Bayside Gazette 10031 Old Ocean City Blvd.
Berlin, MD 21811
Phone: 410-641-0039
Fax: 410-641-0085


Cuisine - Articles

Pop cultured leftovers into tasty tacos

Posted On: 9/21/17
Written By: Paul Suplee, MBA, CEC, PC3

Pop cultured leftovers into tasty tacos Every now and then – no, scratch that – rarely are leftovers a welcome sight to me. I generally loathe those plastic containers of gelatinized meat, fish and vegetables, all aging with every passing moment. Like most people, I might nosh on a bite or two of some of it, but let’s face it. Many times, we simply keep it cold to eventually throw it away as we do our weekly gutting of the icebox. With that being said, I think it’s both safe and fair to admit here that there is a small list of foods that do better when they sit on the leftover shelf. Lasagna, for example, is one of the mightiest dishes in this arena. My wife would request that I make it and then refrigerate it for dinner the following evening. That was probably her favorite meal, next to filet mignon. And she was right about the lasagna. When those flavors married, and the texture firmed up a bit, it was delicious. Please add that to your arsenal and let me know what you think. Back to the story, re...
» Click here for the full story.

Lobster is the right amount of self respect

Posted On: 9/14/17
Written By: Paul Suplee, MBA, CEC, PC-3

Lobster is the right amount of self respect I have two sides when it comes to lobster; the first says “Self, you have way too much self-respect to spend that sort of money on food.” Then the second side kicks in, as though mirroring the first from the other shoulder as you see portrayed in so many devil/angel skits on TV and in movies: “No, Self, you are way too good not to spend the money on yourself.” The struggle tears at my very core. Which of my little sides do I listen to? The side that knows that a $12 lobster is really costing me $48 in actual meat yield? Of course, this scenario doesn’t consider me using the shell and scraps for stock, bisque and the like, but I stray from the argument. I guess at this point I’ll just listen to the side that lives its life in a state of mayhem – the restless side. I tire of lobster readily, so I imagine a little indulgence won’t hurt. Luckily, my kids do not like lobster, so I can just make some pizza for them and everyone is happy. W...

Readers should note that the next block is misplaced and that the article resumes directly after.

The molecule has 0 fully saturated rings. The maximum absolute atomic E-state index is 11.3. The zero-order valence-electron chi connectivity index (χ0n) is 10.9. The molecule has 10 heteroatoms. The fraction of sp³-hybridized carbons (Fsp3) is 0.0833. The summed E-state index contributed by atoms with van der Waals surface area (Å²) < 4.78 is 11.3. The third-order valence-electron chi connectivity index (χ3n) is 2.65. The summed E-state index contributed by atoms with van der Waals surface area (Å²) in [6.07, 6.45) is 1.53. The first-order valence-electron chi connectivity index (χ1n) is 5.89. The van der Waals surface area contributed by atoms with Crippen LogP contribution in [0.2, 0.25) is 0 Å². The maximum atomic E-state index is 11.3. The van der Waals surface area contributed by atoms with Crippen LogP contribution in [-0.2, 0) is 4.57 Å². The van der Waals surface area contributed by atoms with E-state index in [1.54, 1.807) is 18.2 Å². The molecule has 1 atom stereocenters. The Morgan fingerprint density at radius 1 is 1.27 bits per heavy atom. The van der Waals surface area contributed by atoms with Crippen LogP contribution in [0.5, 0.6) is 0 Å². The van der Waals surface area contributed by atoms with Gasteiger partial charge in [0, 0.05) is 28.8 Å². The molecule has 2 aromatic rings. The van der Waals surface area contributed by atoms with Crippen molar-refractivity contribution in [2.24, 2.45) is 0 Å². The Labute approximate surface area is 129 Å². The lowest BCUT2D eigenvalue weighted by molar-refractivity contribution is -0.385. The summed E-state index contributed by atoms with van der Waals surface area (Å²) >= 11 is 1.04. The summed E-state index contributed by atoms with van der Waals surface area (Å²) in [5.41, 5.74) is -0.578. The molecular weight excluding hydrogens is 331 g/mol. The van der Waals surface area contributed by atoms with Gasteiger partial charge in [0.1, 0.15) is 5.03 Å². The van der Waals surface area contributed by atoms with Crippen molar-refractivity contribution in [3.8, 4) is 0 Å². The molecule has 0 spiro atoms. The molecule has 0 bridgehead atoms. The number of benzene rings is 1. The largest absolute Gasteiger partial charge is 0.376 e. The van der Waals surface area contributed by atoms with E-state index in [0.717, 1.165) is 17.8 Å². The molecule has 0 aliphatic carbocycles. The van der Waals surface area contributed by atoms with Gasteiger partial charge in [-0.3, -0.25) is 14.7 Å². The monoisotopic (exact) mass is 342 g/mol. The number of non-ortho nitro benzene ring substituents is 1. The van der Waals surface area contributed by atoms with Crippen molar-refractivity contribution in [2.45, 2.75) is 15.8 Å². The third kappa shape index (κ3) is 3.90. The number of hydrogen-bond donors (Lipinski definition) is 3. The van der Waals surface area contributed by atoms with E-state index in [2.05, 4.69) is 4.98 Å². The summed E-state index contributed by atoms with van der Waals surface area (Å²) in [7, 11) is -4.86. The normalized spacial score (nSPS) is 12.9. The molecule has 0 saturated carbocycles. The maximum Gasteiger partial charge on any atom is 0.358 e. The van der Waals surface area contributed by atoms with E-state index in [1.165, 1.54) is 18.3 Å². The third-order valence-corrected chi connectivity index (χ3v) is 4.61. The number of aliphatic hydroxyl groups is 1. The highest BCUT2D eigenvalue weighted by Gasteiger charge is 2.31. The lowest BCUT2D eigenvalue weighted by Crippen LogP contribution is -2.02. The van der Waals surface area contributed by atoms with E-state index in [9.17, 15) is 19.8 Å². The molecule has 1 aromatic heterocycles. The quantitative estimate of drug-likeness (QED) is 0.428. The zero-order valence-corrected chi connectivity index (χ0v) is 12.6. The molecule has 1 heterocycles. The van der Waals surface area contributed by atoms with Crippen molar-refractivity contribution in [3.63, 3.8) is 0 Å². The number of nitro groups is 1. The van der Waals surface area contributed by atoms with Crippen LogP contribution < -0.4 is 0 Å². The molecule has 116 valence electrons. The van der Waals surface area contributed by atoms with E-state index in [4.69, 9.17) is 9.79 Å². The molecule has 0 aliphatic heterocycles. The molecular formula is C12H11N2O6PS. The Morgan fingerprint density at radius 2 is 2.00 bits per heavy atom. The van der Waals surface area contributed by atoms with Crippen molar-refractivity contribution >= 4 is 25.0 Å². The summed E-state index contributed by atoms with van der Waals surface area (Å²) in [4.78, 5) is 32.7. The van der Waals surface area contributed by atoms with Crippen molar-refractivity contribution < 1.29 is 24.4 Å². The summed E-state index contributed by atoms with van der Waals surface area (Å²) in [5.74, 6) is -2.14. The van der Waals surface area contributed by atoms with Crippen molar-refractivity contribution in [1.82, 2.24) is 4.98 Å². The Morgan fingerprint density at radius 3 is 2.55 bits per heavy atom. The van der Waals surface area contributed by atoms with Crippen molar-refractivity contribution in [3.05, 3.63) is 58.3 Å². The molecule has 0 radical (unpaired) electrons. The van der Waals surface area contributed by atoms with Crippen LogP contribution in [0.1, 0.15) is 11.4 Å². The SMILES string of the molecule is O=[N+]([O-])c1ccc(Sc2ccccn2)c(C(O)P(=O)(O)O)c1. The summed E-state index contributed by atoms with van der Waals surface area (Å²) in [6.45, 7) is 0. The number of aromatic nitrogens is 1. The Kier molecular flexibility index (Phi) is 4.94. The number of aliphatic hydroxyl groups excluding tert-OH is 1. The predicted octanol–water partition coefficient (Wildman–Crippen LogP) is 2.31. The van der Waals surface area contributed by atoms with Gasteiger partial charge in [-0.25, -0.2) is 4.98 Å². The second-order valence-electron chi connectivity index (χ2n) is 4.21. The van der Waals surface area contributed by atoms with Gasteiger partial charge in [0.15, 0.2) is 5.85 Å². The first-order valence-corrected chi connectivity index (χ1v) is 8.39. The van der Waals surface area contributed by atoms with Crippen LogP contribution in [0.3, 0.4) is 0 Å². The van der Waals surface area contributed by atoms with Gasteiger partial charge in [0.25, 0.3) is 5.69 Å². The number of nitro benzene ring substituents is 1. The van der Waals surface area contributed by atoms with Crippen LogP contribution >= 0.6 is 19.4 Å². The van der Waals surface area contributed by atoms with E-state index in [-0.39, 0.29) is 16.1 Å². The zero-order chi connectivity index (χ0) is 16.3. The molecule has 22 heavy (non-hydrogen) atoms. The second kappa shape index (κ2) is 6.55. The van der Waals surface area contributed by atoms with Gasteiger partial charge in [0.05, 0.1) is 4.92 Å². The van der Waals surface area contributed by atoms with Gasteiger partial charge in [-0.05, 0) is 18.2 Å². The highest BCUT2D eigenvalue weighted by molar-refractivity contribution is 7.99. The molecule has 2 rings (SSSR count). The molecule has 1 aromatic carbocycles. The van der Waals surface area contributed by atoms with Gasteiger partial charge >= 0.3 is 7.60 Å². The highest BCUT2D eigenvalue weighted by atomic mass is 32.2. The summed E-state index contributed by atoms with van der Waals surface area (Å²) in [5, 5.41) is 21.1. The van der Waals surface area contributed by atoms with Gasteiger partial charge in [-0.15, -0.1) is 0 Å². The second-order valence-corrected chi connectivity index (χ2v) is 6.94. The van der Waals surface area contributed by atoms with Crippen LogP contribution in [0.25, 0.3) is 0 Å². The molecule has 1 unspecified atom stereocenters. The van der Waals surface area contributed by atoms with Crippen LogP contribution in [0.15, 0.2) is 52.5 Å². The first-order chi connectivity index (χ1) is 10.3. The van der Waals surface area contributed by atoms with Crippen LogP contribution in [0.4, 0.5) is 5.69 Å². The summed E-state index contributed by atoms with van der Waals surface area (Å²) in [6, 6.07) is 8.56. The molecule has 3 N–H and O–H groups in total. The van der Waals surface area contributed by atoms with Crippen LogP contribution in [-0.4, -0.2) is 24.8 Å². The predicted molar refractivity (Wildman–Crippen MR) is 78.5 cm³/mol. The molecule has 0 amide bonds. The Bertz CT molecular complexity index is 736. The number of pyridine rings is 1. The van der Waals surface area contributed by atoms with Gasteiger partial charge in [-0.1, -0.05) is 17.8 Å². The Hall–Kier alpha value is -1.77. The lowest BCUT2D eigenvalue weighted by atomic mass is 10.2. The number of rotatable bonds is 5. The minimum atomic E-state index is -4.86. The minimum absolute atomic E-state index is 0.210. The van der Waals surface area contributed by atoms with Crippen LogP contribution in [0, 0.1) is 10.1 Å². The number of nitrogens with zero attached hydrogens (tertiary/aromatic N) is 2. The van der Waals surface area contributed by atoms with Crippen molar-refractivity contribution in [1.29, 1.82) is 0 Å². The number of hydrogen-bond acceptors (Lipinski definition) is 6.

» Click here for the full story.

From Luc Besson to 90201 to pork tacos

Posted On: 9/7/17
Written By: Paul Suplee, MBA, CEC, PC-3

From Luc Besson to 90201 to pork tacos St. Augustine of Hippo wrote quite some time ago – paraphrased – that people can’t help “but to watch a man crushed under a cart’s wheel, knowing the outcome, but not able to stare away nonetheless.” I remember having a senior honors class on the dude at Loyola back in the 90s, and that was the one thing that I took away from all of those readings. Nowadays we coin this human phenomenon “train wreck,” something that kids first say when they open their mouth full of food to show off to their friends on the other side of the ubiquitous octagonal lunch table. It progresses from there to full-on train wrecks, whether they be the drama between friends and foes, reality TV or the silly things we see on local news. The evening hours are creeping up on me, and I’m getting ready to watch “La Femme Nikita” – the original French version with subtitles, with the inimitable Anne Parillaud. I’m excited, as I haven’...
» Click here for the full story.

Discovering the best in liverwurst mousse

Posted On: 8/31/17
Written By: Paul Suplee,MBA, CEC PC3

Discovering the best in liverwurst mousse This column originally ran in an Aug. 21, 2014 edition of the Gazette When the sun rises on the last day of travel, we recognize as we open our eyes that we have to say goodbye to our impermanent abodes; the escape intended to inspire and refresh.  The destination typically meant to bring forth a new vision on old ways, and hopefully to rekindle the flame-within that pushes us through this business. There are very few places that I have visited that I couldn’t wait to get out of.  I try as hard as I can to find something unique, interesting or ubiquitous in a city’s culinary landscape.  I could write volumes on the Muffaletta of New Orleans, Hawaii’s Poke, the BBQ in Kansas City, Savannah or Abilene, the lobster rolls of New England, the scorched conch in Nassau, the blood sausage in Heidelberg, Sauerbraten in Landstuhl, the street foods of Baja, California and the fried bologna sandwiches of Cleveland.  I can remember them all as though I was ea...
» Click here for the full story.

Don’t skirt the issue; let them eat steak

Posted On: 8/17/17
Written By: Paul Suplee, MBA, CEC, PC-3

Don’t skirt the issue; let them eat steak I’m sitting in a small Latin restaurant in Hudson Valley, New York. At least that is how I feel as I read the menu at Our Harvest while grabbing a beer. It never ceases to amaze me how food can transport us back in time as it launches our memories that are triggered by certain dishes. It was 10 years ago when I had my first yuca frita, but as I look at this simple small plate of grilled skirt steak and mashed avocado, I immediately reminisce on a challenging part of my career. It was early 2008, and I was at the Culinary Institute of America for the final round of testing for ProChef Certification. One of the competencies was Latin American Cuisine, and I decided to head out the night before the exam and find a Latin restaurant to pick up a few ideas; to get in the right mindset. Not able to remember the name of the place, I dug around online and found nothing, so perhaps the place has closed since that memorable evening. All I know is that, while what I had tonight did not ha...